Finally, distance can be calculated if the geography allows. Given the angles (via morse code), it is possible to find an idea of the distance given a chance to compare any two sides - pythagorean theorem. If the light hits a cliff or mountain, for example, it is possible to judge the height (roughly). This can be compared to the apparent distance from the origin to the height measurement and give some idea of how long the last leg of the triangle is. If the height or the distance to whatever was measuring the height is known, it can be quite accurate to pinpoint the distance to the colony originating the signal. Additionally, if its height can't be accurately measured, it can still be crudely estimated that the higher the beam looks, the farther it's origin.

If these parties can premediate it, it is fairly easy to light two beacons 10 meters apart and the observer can triangulate their position. If they do not have two beacons, they may move it. But this distance should be discussed before hand.

I don't know if the maths would work but you could have your beam focused on a star. Then your observers could use basic trig to work out the location of the emitter (on second thought, the moon might be a better target with well-known distance and angle parameters).

You would have to have the beam focused on a known star so that everyone around the world would know which star.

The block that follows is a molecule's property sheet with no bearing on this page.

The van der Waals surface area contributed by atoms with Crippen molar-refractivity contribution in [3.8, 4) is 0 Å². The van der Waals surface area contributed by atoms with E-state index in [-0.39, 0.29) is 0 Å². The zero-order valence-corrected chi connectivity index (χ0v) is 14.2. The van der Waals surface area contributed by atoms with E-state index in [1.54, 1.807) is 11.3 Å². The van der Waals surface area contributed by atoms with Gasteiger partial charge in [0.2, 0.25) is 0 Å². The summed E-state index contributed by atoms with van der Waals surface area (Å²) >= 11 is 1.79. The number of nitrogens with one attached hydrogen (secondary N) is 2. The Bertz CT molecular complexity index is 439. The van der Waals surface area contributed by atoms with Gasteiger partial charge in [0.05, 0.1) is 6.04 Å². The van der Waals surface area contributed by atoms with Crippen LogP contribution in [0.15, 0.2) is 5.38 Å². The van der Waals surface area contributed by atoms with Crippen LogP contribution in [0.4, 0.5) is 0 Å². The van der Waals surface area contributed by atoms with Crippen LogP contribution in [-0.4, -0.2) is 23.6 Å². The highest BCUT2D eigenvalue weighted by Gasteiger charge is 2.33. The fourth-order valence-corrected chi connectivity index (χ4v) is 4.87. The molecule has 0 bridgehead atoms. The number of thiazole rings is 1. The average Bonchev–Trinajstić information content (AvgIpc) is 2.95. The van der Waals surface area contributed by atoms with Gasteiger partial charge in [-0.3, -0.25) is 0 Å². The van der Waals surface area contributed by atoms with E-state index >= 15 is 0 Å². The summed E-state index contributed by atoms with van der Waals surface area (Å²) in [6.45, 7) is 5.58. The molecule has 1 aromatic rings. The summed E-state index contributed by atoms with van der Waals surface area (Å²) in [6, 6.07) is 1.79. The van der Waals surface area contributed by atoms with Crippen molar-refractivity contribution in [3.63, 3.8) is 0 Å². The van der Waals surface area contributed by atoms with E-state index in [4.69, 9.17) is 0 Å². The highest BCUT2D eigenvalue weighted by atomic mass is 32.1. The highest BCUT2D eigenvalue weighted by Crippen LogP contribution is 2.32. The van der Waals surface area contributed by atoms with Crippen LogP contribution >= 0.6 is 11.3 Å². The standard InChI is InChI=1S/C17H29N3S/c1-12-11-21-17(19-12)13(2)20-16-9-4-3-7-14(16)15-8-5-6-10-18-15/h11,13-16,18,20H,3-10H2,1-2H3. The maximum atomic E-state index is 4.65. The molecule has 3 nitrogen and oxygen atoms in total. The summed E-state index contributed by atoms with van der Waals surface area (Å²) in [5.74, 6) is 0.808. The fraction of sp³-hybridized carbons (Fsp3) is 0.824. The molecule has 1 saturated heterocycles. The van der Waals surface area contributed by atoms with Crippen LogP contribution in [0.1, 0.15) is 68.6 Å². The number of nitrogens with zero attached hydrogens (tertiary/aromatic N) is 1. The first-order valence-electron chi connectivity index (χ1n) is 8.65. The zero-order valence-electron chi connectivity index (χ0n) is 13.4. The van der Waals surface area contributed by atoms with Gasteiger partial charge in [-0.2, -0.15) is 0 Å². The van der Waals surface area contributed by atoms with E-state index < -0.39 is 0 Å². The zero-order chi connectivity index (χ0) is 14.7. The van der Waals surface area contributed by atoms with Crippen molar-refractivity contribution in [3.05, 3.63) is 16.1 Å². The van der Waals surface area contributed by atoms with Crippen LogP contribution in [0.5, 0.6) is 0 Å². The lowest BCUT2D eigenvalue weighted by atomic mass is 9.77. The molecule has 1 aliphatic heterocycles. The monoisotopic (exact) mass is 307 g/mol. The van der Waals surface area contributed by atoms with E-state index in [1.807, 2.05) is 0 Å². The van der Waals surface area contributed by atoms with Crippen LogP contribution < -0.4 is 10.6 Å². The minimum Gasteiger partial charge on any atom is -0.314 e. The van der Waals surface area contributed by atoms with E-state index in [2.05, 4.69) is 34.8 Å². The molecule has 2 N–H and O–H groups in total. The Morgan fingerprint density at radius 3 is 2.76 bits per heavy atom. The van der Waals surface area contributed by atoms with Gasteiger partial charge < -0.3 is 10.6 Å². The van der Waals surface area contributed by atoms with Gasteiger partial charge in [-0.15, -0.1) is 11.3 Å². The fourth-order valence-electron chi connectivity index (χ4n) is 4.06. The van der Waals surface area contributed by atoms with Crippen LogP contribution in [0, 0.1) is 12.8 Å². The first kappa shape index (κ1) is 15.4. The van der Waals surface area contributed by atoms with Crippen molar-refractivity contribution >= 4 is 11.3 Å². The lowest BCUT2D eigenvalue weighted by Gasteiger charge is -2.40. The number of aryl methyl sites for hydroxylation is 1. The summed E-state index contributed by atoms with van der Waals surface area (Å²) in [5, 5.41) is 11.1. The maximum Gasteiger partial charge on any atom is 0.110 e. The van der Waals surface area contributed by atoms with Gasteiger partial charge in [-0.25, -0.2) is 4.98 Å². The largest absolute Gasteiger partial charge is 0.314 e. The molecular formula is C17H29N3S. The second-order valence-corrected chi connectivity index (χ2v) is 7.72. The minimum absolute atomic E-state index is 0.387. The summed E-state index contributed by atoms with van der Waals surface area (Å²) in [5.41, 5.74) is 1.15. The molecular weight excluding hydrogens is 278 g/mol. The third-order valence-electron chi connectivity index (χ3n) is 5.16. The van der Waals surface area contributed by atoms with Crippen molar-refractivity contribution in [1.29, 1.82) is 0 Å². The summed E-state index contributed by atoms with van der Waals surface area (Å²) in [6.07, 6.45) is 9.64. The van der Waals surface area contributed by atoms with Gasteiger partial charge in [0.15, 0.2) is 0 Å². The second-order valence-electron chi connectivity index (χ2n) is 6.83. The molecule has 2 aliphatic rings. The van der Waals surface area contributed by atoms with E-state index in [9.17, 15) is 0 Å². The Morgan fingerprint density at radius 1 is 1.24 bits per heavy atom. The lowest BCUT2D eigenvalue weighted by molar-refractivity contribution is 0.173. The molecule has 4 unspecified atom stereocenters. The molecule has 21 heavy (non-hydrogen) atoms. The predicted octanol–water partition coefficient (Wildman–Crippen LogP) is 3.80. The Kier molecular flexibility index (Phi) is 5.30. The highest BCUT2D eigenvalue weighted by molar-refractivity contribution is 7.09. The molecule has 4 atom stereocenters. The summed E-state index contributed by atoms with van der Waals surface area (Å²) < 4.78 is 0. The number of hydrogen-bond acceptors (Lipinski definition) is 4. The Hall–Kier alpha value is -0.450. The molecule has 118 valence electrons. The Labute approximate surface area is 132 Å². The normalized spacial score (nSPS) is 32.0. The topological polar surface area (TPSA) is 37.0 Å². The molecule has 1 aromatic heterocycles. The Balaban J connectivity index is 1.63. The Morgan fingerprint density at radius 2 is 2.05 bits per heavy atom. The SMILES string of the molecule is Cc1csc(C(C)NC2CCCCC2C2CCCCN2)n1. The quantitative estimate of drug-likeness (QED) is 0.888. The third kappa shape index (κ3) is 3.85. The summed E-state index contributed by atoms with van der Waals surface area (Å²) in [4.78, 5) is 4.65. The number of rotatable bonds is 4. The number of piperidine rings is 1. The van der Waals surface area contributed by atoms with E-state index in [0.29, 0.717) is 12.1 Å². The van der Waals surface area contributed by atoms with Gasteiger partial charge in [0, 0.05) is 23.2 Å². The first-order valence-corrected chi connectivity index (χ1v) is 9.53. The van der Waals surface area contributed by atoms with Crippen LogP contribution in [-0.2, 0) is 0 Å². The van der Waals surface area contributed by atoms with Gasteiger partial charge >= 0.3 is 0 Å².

You have two options for this:

1. Everyone knows before your disaster that such a star would be used as a reference point.

2. No one knows the star reference point before your disaster. Your survivors use a single binary/morse code to signal the star used, every now and then. Say once a night, week, month, half year etc. Which ever suits your story.

You also need to take into account the curvature of the planet. I think if your light was directed across the planet surface it would only be visible for about 14miles? If it was elevated and still beamed along the planet surface it would be a little further. This is how lighthouses work.

I don't know how it would work if your beam is directed straight up, but believe it would limit the distance available quite considerably from say, the entire world down to a region of a hemisphere.

You also would always be able to deduce the direction and if your other survivors had an old map from before the disaster they could make regional deductions of were the light beam is coming from.

• Why does pointing the beam at a particular star help? Jul 16, 2016 at 22:41
• Maybe a star is a bit too far. Maybe use the moon instead. You can get your angle and distance to the moon, you can get a 'rough' angle for the light hitting the moon in relationship to your position and then use trig to work out the distance and angle of the original lightbeam is. FYI I should be asleep, so forgive me if I'm not making complete sense...and trig was never my strong point. Jul 16, 2016 at 22:48